Besides Muirhead was not one to back down. This was her fourth Olympics. She took bronze in her second and had lost at the semi-final stage in PyeongChang. The chance finally to emulate her idol was not something she was going to let slip without a scrap. “I look back on the last couple of years and I don’t think I’ve missed one day of training,” she says. “Through lockdown I was in the gym in my garage, freezing in fleecy leggings. On Christmas Day I went for a run, telling myself none of my rivals would be mad enough to go for a run on Christmas Day. I just wanted that Olympic gold so, so bad.”
Her determination was clear in her demeanour. Her blue-eyed stare as she addressed the stone was icy enough to freeze Loch Lomond. Her approach alone has changed the perception of a sport once dismissed as choreographed housework. Nobody looks that magnificently determined when sweeping the front room. “I hope I have changed the image slightly, made it a bit cooler,” she says. “Certainly all the kids on my street were telling me they were off curling. I love that. I remember in my teens, missing parties, not hanging out with friends to go curling. I used to worry if that was the right thing to do. Now I’ve got the gold, I know it was.”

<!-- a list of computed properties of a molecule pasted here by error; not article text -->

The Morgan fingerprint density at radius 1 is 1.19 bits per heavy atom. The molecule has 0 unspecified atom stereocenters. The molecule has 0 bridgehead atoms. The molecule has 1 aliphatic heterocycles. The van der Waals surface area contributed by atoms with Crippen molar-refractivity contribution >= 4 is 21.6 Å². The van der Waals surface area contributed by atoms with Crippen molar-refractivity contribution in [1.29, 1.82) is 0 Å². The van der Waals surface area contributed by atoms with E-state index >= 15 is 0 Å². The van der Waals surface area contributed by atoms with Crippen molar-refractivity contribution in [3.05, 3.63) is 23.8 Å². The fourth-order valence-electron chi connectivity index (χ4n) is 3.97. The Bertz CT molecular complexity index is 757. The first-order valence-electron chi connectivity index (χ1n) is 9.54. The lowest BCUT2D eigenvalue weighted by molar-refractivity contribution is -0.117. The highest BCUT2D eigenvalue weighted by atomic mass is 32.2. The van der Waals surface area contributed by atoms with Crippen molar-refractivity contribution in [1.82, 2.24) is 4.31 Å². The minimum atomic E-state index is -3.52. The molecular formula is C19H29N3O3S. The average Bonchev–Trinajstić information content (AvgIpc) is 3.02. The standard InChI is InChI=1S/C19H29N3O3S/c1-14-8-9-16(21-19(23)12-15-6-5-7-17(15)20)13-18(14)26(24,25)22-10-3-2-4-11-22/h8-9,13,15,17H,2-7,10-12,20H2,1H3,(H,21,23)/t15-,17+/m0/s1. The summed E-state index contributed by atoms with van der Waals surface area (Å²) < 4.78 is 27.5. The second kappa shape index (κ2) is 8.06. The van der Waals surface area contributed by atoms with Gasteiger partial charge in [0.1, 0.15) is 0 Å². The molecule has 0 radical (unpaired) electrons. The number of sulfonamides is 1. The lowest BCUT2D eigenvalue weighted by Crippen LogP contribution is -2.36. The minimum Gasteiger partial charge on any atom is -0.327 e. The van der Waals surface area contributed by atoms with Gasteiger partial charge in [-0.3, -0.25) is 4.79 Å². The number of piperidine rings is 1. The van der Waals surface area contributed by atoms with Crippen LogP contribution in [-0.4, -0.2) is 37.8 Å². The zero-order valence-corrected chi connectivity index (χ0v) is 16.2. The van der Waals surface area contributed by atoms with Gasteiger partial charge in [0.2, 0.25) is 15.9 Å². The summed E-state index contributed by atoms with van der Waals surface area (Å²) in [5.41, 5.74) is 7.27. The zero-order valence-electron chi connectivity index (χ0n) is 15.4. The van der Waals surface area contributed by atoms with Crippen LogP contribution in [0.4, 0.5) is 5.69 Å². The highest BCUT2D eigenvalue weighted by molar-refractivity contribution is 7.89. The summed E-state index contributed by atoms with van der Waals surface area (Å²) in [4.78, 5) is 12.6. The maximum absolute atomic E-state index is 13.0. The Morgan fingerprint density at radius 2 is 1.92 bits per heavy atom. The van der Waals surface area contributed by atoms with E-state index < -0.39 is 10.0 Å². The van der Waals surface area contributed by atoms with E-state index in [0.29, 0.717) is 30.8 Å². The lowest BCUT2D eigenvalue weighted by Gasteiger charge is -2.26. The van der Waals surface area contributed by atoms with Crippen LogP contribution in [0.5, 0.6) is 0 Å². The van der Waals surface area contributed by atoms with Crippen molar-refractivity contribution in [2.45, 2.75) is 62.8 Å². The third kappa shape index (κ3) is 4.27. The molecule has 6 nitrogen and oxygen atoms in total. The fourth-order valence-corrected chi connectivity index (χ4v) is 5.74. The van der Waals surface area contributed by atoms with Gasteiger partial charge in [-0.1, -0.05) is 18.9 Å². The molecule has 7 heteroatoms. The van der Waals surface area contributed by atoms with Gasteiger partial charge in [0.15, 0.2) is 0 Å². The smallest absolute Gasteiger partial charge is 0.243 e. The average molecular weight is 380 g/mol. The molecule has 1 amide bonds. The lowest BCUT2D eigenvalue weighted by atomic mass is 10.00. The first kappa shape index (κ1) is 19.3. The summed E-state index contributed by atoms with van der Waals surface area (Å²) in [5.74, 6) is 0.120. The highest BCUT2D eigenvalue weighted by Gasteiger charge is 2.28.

And now she has achieved her ambition, Muirhead is not sure what she will do next. A scratch golfer, she might play a few rounds. Or she could do a bit of bagpipe playing. “Golf, bagpipes and curling: yeah, I am a right cliche of Scottishness,” she says. But whether she defends her gold medal in Milan in four years time, she is not yet sure. “I’m still struggling to put it all into perspective. I’m not thinking about the long term, I’m going to enjoy the now.” She will, however, be taking part in the Scottish mixed-doubles tournament in Perth starting on 9 March.
“Yeah, I’ll be there. Though I promise you this, I’ll not be stepping on the ice before then,” she insists. “In fact, if anyone sees me anywhere near the ice, they know what to do.”